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Councillor Ann Norton is among those warning of the impact on health services, if investment is curtailed.

Warning over cancer ‘pandemic’ if vital services are curtailed

THE government is being warned that more people will die from delayed and missed cancer diagnoses, than from Covid-19, unless funding for oncology treatment and screening is properly supported over the course of the pandemic.

Medical card campaigner John Wall, who himself has Stage IV cancer, was reacting to a briefing from The Department of Health outlining reduced services, as well as major increase in waiting lists.

“Obviously, the pandemic is absolutely catastrophic,” he said. “But, the fact is that more people are dying every day of the week from cancer than from Covid-19. Covid cases must be dealt with in conjunction with oncology services. There is no doubt but that those delivering health services are doing their very best, but the reality is that people are already going undiagnosed and cancers are being missed, and that before you factor in the impact of Covid-19. I see, every day, the issues that people are having when they don’t get a diagnosis early enough.”

Commenting on the cost of coping with the pandemic, and the likely knock-on impact on routine health spending, Councillor Ann Norton – a former member of the regional health forum – agreed that essential health services must not be curtailed. The Independent member, who was diagnosed with Covid-19 herself in April, said she feels that money was wasted during the response to the pandemic. “I would congratulate the Health Service Executive (HSE) in one way,” she said. “They achieved a lot, but, on the other hand, a huge amount of money was wasted that could have been better spent. Taking over the private hospitals was a stupid thing to do. It didn’t achieve what it should have and it didn’t address the issue of getting waiting lists down for elective procedures. My concern is now that Covid-19 will be the excuse for continued under-funding.”

Both advocates predicted a challenging winter, as the health service responds to an increase in general demand, as well as a possible second wave of coronavirus infections. “Many more people will have to be tested over the winter,” Mr Wall noted. “There will be major pressure and a further diversion of vital resources into that. We do have to remember everyone who died during the first wave of Covid, but we cannot simply direct all of our resources into the pandemic response in the event of a second wave. The evidence seems to suggest that those being infected now are younger and at less risk of serious illness. We need to ensure we are looking after our nursing homes, other residential centres and meat factories, but we cannot drop everything this time around. We need to treat Covid in conjunction with all of the other conditions – including cancer – that need to be treated.”

Mr Wall urged the government to get screening services back up and running as quickly as possible. “We have to catch up with the likes of Bowel Screen and Breast Check,” he said. “More people will die from cancer this year than Covid, we need to remember that. We will soon have a cancer pandemic on our hands.”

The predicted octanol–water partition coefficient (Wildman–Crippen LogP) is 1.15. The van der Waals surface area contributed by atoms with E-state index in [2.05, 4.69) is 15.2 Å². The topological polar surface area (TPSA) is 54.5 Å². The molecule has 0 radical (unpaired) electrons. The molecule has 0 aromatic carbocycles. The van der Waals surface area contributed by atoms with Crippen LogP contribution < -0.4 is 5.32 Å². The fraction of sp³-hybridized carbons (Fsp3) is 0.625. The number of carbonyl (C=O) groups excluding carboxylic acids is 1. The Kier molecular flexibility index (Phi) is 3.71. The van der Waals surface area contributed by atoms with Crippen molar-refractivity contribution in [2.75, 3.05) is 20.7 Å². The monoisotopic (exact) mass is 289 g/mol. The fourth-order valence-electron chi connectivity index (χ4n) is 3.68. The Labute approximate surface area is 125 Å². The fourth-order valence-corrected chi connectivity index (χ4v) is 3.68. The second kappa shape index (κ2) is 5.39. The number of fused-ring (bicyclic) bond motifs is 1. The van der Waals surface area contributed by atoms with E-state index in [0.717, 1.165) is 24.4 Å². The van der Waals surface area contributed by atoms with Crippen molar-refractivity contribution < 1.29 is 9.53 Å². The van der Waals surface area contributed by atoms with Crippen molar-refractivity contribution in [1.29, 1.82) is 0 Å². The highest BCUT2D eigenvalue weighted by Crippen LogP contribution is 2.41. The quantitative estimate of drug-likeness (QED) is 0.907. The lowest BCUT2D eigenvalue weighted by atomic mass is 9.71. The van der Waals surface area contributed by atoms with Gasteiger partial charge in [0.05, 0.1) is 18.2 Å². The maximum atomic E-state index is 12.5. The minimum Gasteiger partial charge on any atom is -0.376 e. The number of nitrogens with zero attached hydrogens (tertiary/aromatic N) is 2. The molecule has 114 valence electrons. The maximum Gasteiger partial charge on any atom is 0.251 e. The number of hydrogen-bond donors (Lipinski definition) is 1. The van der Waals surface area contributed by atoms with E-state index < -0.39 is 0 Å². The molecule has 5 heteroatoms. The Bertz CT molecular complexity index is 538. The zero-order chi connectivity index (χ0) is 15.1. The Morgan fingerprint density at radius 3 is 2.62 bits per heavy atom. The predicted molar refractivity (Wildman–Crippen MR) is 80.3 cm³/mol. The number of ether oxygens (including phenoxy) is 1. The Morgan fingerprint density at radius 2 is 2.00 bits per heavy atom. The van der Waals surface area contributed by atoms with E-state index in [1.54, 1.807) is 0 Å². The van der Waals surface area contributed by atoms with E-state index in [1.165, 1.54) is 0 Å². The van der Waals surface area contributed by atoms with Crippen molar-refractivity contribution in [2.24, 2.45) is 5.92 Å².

“When you’re sick,” commented Councillor Norton, “the last thing you need is to have another fight on your hands. This winter will be a very dangerous one in so many ways. By failing to invest in vital services, the government is playing with peoples’ lives. That’s the scary thing. The patient is not the priority, it seems to me to be about money and spin. The impact of Covid-19 will be very far reaching. Projects are going to be put on the long finger – again – and waiting lists will grow. Community services are already being hit and the likes of adult disability services aren’t up and running. The pressure on families is huge. Yet again, when it comes to funding services, it’s the most vulnerable who take the hit.”

About Fiona McGarry

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Fiona McGarry joined The Clare Champion as a reporter after a four-year stint as producer of Morning Focus on Clare FM. Prior to that she worked for various radio, print and online titles, including Newstalk, Maximum Media and The Tuam Herald. Fiona’s media career began in her native Mayo when she joined Midwest Radio. She is the maker of a number of radio documentaries, funded by the Broadcasting Authority of Ireland (BAI). She has also availed of the Simon Cumbers Media Fund to report on development issues supported by Irish Aid in Haiti. She won a Justice Media Award for a short radio series on the work of Bedford Row Project, which supports prisoners and families in the Mid-West. Fiona also teaches on the Journalism programmes at NUI Galway. If you have a story and would like to get in touch with Fiona you can email her at fmcgarry@clarechampion.ie or telephone 065 6864146.

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